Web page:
3. A player can also choose to raze a card; they can spend one sword token to raze one of their own cards to earn the items found on the raze to gain corner or spend two sword tokens to destroy another player’s card that has already been played on the field.
  4. Finally a player can use their workers to get more resources, or use any of the actions provided by one of their buildings by placing their resources on the card.

At the end of each round, the tokens that were placed on the cards are removed during the clean up and the process is repeated. This is done for five rounds and the player who has the most points is declared the winner.

One of the coolest parts of Imperial Settlers is the chaining that you can do with the cards. It’s an intricate strategy that you have to consider, especially when you are working with a specific faction that has their own special cards and have only a limited number of resources at any given time. As you get more cards on the board, more opportunities become available and you’re trying to figure out how to maximize the number of points before the game is over. And because you could be one of four factions, and could have any combination of cards, the replayability in this game is high. The only way to master this game is to play it often.

The cards themselves also present players with an interesting dilemma since they can be played in one of three ways. Do you spend resources to consistently gain the benefits throughout the long term of the game, or do you ignore these benefits and get the short term perks from razing? Aside from the resources you’re allowed to store, most of your resources will be spent, with a rare few being discarded. So there’s also this balance between production, point gathering, and creating point-generator engines. This gets significantly harder when other players could potentially wreck your cards for their own benefit as well.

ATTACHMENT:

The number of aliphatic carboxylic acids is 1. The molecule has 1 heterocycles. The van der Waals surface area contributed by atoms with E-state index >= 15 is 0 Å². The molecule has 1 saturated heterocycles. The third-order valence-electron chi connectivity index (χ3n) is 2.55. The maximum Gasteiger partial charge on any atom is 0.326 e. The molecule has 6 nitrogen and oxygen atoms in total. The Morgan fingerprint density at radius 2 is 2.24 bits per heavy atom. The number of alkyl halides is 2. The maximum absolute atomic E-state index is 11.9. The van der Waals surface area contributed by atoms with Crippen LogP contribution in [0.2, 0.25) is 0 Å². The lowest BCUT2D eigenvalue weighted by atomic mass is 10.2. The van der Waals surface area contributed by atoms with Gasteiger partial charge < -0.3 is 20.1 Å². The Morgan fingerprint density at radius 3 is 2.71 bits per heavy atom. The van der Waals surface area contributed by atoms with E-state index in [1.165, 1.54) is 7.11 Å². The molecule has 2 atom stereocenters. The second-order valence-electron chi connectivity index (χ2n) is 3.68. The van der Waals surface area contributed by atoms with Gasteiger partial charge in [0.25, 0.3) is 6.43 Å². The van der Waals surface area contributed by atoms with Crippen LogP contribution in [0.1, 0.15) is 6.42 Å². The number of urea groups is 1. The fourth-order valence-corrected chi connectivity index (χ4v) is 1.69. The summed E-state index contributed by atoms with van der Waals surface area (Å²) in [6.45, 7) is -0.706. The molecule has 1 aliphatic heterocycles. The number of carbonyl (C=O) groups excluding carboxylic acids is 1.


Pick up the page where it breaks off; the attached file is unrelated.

The game also scales quite well; playing a two player game plays just as good as playing a four player game and this is because the gameplay is fairly quick. The game also provides a single player variant where you are trying to build up your civilization while a specialized card deck will also decide which cards could potentially be razed.

The only con I have with this game is that it doesn’t invite very much player interaction. I’ve played this game a couple times and many players are highly focused on their own board and tableau. The only interactions that you see between players is during the card draft where you are trying to recall what your opponents have drawn. I’ve always shown some preference to games where there is a spark in conversation, and this game rarely allows for that.

Imperial Settlers, in my opinion, is one of those deck builders that I found to be good if you are able to understand its intricacies. There is a fair bit of text that players have to understand and if you are playing the game for the first time, it will be a bit of learning curve to deal with. After two or three plays, the chaining of the cards for the maximization of resources becomes more natural, and that’s when the game showcases its true elegance.

Pros:

  • Really nice components. Artwork is cute, the quality of the cards is nice, and the tokens are created.
  • Intricate deck builder that focuses on chaining.
  • With a game that focuses on scarcity and economics, it gives players some tough decisions to make.
  • Quick to play (if you know what you’re doing)

Cons: 

  • It’s a deck builder, (I think I’ve said this before in a previous post) you’ve got some readin’ to do.
  • This game is prone to analysis paralysis, especially when you have to make decisions to maximize profits.
  • A player-centered game, such as this one, rarely invites player conversation and interaction.